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O'Hare Wealth Management | Mequon, WI

6/5/24 Weekly Market Comments

This Week’s “Noise”

Lots of data recently; In short, the slowing growth projections for GDP seem to be coming to fruition. Atlanta Fed real time GDPNow index was revised from 2.7% down to 1.8%. Any notion of rate increases with these headlines is quickly fading. As a response, the 10yr Treasury dropped from the peaks just a few weeks ago.


Other notable data points:

  • May ISM Manufacturing printed at 48.7 or below 49.7. April’s number was 49.2; this shows signs by the business community of the sluggish growth many have been expecting for some time.
  • Additionally, the Price Paid index ticked lower. New orders were also down to 45.4 from the previous 49.1.
  • Employment Index rose to 51.1 (up from 48.6).
  • The Personal Consumption Expenditures Price Index (PCE), the Fed’s preferred inflation measure, came out last week showing negative real personal income and consumer spending, but in line with expectations.
  • Job Openings and Labor Turnover Survey (JOLTS) came in below consensus.
  • ISM Services index surprised on the upside with 53.8 of estimates of 50.8.
  • Non-Farm payroll numbers to be released Friday.
  • ADP Payroll came in below consensus with 152k versus expectation of 172k.

(Source: FactSet)


Another reminder: As humans we are terrible at conceptualizing the rate of inflation. Typically, we remember the hard cost of XYZ good and not how much the cost has risen in a given time frame. This sort of direct comparison doesn’t bode well for intuitively evaluating a slowing rate of inflation.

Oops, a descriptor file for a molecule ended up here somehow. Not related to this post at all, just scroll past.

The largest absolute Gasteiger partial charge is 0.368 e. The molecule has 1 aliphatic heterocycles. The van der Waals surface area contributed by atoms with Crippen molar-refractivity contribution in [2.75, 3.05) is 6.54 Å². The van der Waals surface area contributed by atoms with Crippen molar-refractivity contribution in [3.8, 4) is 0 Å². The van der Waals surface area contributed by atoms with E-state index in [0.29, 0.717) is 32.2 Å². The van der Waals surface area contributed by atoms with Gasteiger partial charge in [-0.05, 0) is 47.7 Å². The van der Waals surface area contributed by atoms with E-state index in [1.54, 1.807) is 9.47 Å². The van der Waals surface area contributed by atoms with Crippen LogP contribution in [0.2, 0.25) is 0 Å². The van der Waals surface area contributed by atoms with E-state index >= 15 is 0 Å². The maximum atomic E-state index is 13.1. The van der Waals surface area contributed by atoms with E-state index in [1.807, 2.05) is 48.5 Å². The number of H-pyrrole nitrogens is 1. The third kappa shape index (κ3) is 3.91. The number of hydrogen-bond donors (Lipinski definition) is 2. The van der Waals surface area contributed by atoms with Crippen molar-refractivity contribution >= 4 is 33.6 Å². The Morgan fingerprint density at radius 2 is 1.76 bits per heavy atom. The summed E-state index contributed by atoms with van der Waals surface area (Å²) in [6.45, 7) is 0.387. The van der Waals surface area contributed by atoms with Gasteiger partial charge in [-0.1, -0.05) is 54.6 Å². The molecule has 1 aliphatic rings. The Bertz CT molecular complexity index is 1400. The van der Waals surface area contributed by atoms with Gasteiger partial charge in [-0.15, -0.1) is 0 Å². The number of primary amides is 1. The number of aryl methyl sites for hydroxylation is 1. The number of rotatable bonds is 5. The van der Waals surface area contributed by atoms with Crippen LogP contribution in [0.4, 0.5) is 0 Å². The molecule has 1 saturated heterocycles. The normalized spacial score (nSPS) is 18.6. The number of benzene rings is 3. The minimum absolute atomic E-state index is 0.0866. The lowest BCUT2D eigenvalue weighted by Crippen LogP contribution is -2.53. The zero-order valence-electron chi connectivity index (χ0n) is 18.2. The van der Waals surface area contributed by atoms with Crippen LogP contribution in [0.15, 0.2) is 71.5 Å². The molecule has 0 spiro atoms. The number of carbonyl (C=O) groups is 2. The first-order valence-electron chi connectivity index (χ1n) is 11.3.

Current Market Outlook (6 to 12 months)


We are near half time for ’24; so far the market has risen from overly negative sentiment in ’23 and good earning numbers in the first 2 quarters. Based on expectations, if the Price to Earnings ratio (P/E) holds steady the market has already priced in growth at a slower pace than last year, but still ultimately higher earnings per share. We may have gotten much of the upward move for the year in already with the next few months either churning sideways or a series of pullbacks that then return similar levels.



Retailers have begun to cut prices on certain items (Target, McDonald’s, Aldi, Walmart to name a few). Personal Consumption Expenditures Price Index (PCE) didn’t just come down for April, the report also revised the Core PCE number for Q1 down as well. When the U.S. grew last year it did so at a break neck speed; our earlier predictions about slower than trend growth and a return to low single digit U.S. GDP growth seem to be in line with data YTD.


The POTUS election in November is still anyone’s guess; commentary and handwringing will likely begin to increase over the summer. It’s always difficult but as we’ve discussed before, people’s view of the economy and the market change when “their team” is holding office. That is, however, only a perception. The reality is any POTUS may try to use policy to drive certain economic activity, but the real impact comes from the individuals in this world engaging in commerce.



Long-Term View (4 to 7 years)

Long term we believe the US economy will continue to outperform other world economies. This is supported by combination of re-shoring manufacturing, new investments resulting from the Inflation Reduction Act, US energy independence, and higher productivity due to the implementation of Artificial Intelligence (AI) software/systems.